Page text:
Honda adopting diesel, predicts significant growth

http://www.bloomberg.com/apps/news?pid 601101&sidvRKvRTymv4&refer=japan
Honda Plans Low-Emission Diesel to Compete in Fuel Efficiency
By Kae Inoue and Alan Ohnsman
Sept. 25 (Bloomberg) -- Honda Motor Co., Japan's third- largest carmaker, will introduce a diesel car that meets California's emission standards and a fuel cell-powered sports car within three years as it vies with Toyota Motor Corp. for buyers of fuel-efficient autos.
A 2009 model four-cylinder Honda will be first to meet U.S. Environmental Protection Agency and stricter California diesel exhaust rules, President Takeo Fukui told reporters Friday in Tochigi, Japan. The car has 30 percent better fuel economy than an equivalent gasoline model, he said.
Honda is the world's largest engine maker and trails only Toyota in hybrid-electric auto production. Near-record U.S. gasoline prices this year lifted demand for fuel-efficient autos, helping Honda's sales rise 5.3 percent through August in its biggest market.
``There will be a big shift to diesels one day as gas prices will probably continue to rise,'' said Norihito Kanai, a senior research analyst at Meiji Dresdner Asset Management Co. which manages $2.5 billion in equities in Tokyo.
Diesels accounted for 3.6 percent of the 11.4 million light vehicles sold in the U.S. this year through August, according to market forecaster J.D. Power & Associates. Power estimates diesels will account for 9 percent of U.S. auto sales by 2010.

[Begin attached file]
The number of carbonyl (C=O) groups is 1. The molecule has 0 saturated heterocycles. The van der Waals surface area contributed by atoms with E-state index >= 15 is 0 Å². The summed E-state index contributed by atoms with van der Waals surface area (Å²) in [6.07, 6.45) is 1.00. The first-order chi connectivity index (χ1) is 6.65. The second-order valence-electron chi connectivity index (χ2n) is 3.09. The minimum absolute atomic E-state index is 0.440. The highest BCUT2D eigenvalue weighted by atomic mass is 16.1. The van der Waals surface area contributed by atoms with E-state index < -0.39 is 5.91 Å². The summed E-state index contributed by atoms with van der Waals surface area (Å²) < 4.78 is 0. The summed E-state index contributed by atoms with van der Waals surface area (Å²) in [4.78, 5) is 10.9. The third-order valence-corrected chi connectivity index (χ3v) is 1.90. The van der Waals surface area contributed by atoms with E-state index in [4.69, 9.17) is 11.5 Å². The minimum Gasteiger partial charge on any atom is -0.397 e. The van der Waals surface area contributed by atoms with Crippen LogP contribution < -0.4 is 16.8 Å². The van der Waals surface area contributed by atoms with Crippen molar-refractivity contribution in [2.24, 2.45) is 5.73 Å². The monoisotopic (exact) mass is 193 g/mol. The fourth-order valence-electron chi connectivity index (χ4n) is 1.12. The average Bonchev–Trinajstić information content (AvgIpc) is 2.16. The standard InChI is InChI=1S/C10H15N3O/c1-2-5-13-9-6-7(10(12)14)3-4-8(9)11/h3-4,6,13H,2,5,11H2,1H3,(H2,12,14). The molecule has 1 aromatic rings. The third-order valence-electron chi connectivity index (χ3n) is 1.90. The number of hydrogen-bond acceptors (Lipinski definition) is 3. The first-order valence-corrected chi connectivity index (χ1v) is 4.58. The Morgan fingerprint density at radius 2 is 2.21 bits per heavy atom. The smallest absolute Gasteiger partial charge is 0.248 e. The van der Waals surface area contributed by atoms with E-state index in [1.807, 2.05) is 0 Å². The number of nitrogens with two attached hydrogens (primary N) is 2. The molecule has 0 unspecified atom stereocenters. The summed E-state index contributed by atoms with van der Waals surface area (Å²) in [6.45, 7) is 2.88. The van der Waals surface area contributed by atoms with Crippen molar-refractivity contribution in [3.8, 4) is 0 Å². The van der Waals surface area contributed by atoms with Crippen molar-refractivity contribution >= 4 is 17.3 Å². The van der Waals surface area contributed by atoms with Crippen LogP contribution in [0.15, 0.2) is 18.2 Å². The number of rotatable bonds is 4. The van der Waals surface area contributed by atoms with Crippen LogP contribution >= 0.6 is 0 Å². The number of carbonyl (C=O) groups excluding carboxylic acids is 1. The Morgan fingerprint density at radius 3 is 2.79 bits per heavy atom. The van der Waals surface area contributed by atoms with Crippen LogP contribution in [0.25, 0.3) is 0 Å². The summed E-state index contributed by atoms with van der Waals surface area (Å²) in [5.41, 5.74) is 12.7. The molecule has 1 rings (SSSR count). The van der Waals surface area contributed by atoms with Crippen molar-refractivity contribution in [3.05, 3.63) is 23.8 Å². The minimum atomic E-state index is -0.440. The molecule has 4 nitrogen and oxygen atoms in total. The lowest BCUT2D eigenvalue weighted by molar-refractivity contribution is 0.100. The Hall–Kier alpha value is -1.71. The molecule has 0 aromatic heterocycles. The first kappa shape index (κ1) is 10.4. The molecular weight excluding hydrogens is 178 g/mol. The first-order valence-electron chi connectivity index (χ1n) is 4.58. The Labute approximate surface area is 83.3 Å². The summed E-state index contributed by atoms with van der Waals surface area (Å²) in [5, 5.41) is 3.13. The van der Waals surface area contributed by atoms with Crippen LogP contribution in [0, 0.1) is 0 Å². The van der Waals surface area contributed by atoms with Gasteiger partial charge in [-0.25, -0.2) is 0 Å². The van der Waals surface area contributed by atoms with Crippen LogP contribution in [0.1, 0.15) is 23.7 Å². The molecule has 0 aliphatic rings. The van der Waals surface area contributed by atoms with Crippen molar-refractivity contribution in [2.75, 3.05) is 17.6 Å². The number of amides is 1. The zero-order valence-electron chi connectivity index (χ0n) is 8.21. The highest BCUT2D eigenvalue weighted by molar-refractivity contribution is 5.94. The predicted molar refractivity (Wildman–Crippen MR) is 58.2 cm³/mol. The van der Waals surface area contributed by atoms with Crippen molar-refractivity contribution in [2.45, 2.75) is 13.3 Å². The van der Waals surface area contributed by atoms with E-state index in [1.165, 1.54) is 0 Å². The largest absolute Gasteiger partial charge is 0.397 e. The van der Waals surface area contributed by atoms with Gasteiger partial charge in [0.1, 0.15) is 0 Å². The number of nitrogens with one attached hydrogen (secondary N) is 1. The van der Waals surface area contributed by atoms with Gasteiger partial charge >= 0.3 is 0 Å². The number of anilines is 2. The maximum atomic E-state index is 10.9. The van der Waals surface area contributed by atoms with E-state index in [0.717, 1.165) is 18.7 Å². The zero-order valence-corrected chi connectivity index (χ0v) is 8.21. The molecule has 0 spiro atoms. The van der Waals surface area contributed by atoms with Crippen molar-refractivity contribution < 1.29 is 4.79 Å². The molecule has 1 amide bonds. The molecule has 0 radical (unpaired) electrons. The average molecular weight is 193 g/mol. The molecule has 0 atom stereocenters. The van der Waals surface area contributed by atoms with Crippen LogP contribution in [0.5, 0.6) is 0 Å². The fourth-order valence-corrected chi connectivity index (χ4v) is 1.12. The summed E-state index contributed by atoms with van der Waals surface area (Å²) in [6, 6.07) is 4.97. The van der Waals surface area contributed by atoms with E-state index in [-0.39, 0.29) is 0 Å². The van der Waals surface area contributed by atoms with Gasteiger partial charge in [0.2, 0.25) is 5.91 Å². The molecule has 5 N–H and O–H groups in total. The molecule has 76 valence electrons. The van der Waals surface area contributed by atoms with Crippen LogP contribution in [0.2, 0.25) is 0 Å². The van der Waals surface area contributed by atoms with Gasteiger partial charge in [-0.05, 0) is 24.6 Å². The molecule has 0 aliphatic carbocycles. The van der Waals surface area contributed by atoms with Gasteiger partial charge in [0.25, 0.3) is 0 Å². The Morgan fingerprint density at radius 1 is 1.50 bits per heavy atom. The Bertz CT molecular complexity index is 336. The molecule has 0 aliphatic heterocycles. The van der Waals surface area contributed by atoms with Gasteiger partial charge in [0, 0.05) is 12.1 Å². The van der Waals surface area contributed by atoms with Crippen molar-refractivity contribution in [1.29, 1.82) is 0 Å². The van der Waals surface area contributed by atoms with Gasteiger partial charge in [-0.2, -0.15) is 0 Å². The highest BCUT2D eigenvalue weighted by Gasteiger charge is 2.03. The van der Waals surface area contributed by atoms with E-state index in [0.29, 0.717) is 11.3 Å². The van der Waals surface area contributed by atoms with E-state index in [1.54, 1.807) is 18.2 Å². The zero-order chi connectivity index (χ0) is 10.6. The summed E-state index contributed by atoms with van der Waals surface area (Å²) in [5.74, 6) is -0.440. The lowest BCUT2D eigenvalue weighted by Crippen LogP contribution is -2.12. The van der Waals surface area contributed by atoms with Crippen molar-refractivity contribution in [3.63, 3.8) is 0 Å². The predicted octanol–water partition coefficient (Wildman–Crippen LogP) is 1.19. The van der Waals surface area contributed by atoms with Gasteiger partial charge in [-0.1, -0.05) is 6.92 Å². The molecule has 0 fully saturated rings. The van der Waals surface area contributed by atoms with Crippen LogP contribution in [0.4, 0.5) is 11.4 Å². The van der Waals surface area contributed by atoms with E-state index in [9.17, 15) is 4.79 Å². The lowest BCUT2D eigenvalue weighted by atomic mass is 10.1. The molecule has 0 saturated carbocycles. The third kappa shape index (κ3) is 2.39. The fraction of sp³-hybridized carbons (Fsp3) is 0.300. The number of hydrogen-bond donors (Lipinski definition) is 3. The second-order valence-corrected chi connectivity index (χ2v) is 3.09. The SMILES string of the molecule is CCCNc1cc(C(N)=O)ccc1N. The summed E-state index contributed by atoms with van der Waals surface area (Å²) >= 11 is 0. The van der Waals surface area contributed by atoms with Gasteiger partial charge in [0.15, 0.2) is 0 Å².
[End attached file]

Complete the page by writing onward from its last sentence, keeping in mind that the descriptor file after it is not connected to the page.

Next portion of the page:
Gasoline cost almost $3 a gallon through August, according to the U.S. Energy Department. The price dropped to $2.44 a gallon as of Sept. 22 from $2.91 a month earlier, according to AAA's Daily Fuel Gauge Report Web site.
Dirty Diesel
Diesel fuel offers fuel-economy comparable to hybrids. It's also dirtier than gasoline, creating harmful levels of soot and nitrous oxide fumes when burned. Strict air-quality rules prevent Volkswagen AG and DaimlerChrysler AG, the biggest diesel sellers, from offering such models in California, New York and other U.S. states.
``Mercedes hasn't been able to get its diesel certified in California,'' said Phil Gott, an engine technology analyst for Global Insight Inc. in Lexington, Massachusetts. ``If Honda is ready to go in two to three years, that's a feather in their cap, and potentially significant for U.S. acceptance of diesel.''
California sued Honda and the other five largest carmakers in the U.S. last week for creating a ``public nuisance'' by making millions of vehicles that emit huge quantities of carbon dioxide, a greenhouse gas that increases the temperature of the earth's atmosphere, according to the complaint. The suit is seeking compensation for pollution and erosion caused by increased greenhouse gas levels.
Ammonia's Effect
To meet U.S. pollution rules for diesel autos, Volkswagen and DaimlerChrysler plan to use a system that squirts ammonia on diesel fumes as they pass through a filtering chamber. The U.S. EPA and California regulators haven't yet approved that system.
Honda said its diesel engine differs from rivals' by using a new nitrogen oxide catalytic converter to generate and store ammonia on-board, rather than adding it separately as the Volkswagen and DaimlerChrysler systems require.